…I hated the second law of thermodynamics because I believed that the universe should be orderly. Over the years I have collected many articles about spontaneous order and pattern formation in nature. Susumu Ohno, a geneticist, has found classical music in slime and mouse genes. He converted the genetic code of four nucleotide bases in our DNA is not random, and when the order is played, it sounds like something by Bach or a Chopin nocturne. Patterns in flowers and leaf growth in plants develop in mathematical sequence of the Fibonacci numbers and the golden mean of the Greeks.

Patterns spontaneously arise in many purely physical systems. Convection patterns in heated fluids sometimes resemble a pattern of cells. Scientists at the University of California have discovered that silver atoms deposited on a platinum surface spontaneously form ordered patterns. The temperature of the platinum determines the type of pattern, and order can be created from random motion. A small change in temperature totally changes the pattern. At one temperature triangles are formed, and at another temperature hexagons form, and further heating of the surface makes the silver atoms revert to triangles in a different orientation. Another interesting finding is that everything in the universe, ranging from amino acids and bacteria to plants and shells, has handedness. The universe is full of self-ordering systems.”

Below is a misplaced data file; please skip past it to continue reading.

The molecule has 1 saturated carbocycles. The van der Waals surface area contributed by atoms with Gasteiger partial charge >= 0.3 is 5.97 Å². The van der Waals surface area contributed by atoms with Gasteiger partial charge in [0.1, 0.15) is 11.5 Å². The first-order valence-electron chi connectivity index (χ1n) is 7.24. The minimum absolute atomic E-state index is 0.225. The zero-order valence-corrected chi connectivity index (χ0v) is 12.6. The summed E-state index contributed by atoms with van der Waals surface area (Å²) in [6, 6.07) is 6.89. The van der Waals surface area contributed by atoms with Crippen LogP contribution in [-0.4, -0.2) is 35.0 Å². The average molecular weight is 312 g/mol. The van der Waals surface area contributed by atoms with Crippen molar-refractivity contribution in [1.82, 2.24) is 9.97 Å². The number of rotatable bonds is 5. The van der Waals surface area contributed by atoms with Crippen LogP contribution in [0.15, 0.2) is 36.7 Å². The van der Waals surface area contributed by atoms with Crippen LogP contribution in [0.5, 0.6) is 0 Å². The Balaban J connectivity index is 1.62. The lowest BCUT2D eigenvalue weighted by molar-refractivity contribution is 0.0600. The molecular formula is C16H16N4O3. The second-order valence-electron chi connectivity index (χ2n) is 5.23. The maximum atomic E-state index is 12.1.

*     *     *     *     *

Genome Music Demo
from Todd Baron


More audio clips at GarageBand

Between Stability and Chaos

Sherwin Nuland on Speaking of Faith (Jan. 18, 2007):

"Wonder is something I share with people of deep faith. They wonder at the universe that God has created and I wonder at the universe that nature has created. But this is a sense of awe that motivates the faithful, motivates me. It provides an energy for seeking. Just as the faithful will always say, 'We are seeking,' I am seeking.

"We're seeking different things. I'm seeking an understanding of this integrity of everything, this unity of everything, of the equilibrium of not just the homeostasis as the physiologists say—the staying the sameness—but of the closeness that we are constantly coming to chaos."